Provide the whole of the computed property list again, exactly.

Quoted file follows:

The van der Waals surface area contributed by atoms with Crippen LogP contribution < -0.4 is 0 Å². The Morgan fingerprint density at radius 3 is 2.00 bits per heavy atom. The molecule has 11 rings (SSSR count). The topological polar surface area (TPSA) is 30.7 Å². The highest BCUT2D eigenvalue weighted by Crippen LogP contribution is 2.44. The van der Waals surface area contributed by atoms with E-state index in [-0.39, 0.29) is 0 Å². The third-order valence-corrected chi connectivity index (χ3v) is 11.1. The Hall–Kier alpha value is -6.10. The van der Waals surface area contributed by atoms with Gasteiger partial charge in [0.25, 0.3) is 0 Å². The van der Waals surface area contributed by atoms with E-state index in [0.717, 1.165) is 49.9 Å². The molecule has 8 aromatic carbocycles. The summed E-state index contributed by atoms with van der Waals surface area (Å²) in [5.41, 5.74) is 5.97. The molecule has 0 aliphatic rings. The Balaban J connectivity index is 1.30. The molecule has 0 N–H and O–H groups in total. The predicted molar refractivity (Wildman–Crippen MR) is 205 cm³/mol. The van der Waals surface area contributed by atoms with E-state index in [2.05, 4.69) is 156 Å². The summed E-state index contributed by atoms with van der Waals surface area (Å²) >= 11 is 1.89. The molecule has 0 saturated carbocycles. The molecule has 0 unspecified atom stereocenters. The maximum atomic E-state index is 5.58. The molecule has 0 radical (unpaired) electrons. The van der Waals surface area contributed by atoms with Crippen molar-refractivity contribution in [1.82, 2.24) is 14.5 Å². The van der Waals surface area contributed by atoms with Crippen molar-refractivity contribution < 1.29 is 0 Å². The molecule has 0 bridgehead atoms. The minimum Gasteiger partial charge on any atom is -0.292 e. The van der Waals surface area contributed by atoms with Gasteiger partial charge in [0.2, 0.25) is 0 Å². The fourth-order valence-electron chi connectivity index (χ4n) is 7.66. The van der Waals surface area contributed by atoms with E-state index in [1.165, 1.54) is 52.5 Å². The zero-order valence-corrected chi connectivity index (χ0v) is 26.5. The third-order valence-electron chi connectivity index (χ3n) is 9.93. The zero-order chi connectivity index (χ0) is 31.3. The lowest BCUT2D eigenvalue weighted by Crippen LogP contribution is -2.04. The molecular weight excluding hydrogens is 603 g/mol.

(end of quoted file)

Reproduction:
The van der Waals surface area contributed by atoms with Crippen LogP contribution < -0.4 is 0 Å². The Morgan fingerprint density at radius 3 is 2.00 bits per heavy atom. The molecule has 11 rings (SSSR count). The topological polar surface area (TPSA) is 30.7 Å². The highest BCUT2D eigenvalue weighted by Crippen LogP contribution is 2.44. The van der Waals surface area contributed by atoms with E-state index in [-0.39, 0.29) is 0 Å². The third-order valence-corrected chi connectivity index (χ3v) is 11.1. The Hall–Kier alpha value is -6.10. The van der Waals surface area contributed by atoms with Gasteiger partial charge in [0.25, 0.3) is 0 Å². The van der Waals surface area contributed by atoms with E-state index in [0.717, 1.165) is 49.9 Å². The molecule has 8 aromatic carbocycles. The summed E-state index contributed by atoms with van der Waals surface area (Å²) in [5.41, 5.74) is 5.97. The molecule has 0 aliphatic rings. The Balaban J connectivity index is 1.30. The molecule has 0 N–H and O–H groups in total. The predicted molar refractivity (Wildman–Crippen MR) is 205 cm³/mol. The van der Waals surface area contributed by atoms with E-state index in [2.05, 4.69) is 156 Å². The summed E-state index contributed by atoms with van der Waals surface area (Å²) >= 11 is 1.89. The molecule has 0 saturated carbocycles. The molecule has 0 unspecified atom stereocenters. The maximum atomic E-state index is 5.58. The molecule has 0 radical (unpaired) electrons. The van der Waals surface area contributed by atoms with Crippen molar-refractivity contribution in [1.82, 2.24) is 14.5 Å². The van der Waals surface area contributed by atoms with Crippen molar-refractivity contribution < 1.29 is 0 Å². The molecule has 0 bridgehead atoms. The minimum Gasteiger partial charge on any atom is -0.292 e. The van der Waals surface area contributed by atoms with Gasteiger partial charge in [0.2, 0.25) is 0 Å². The fourth-order valence-electron chi connectivity index (χ4n) is 7.66. The van der Waals surface area contributed by atoms with E-state index in [1.165, 1.54) is 52.5 Å². The zero-order valence-corrected chi connectivity index (χ0v) is 26.5. The third-order valence-electron chi connectivity index (χ3n) is 9.93. The zero-order chi connectivity index (χ0) is 31.3. The lowest BCUT2D eigenvalue weighted by Crippen LogP contribution is -2.04. The molecular weight excluding hydrogens is 603 g/mol.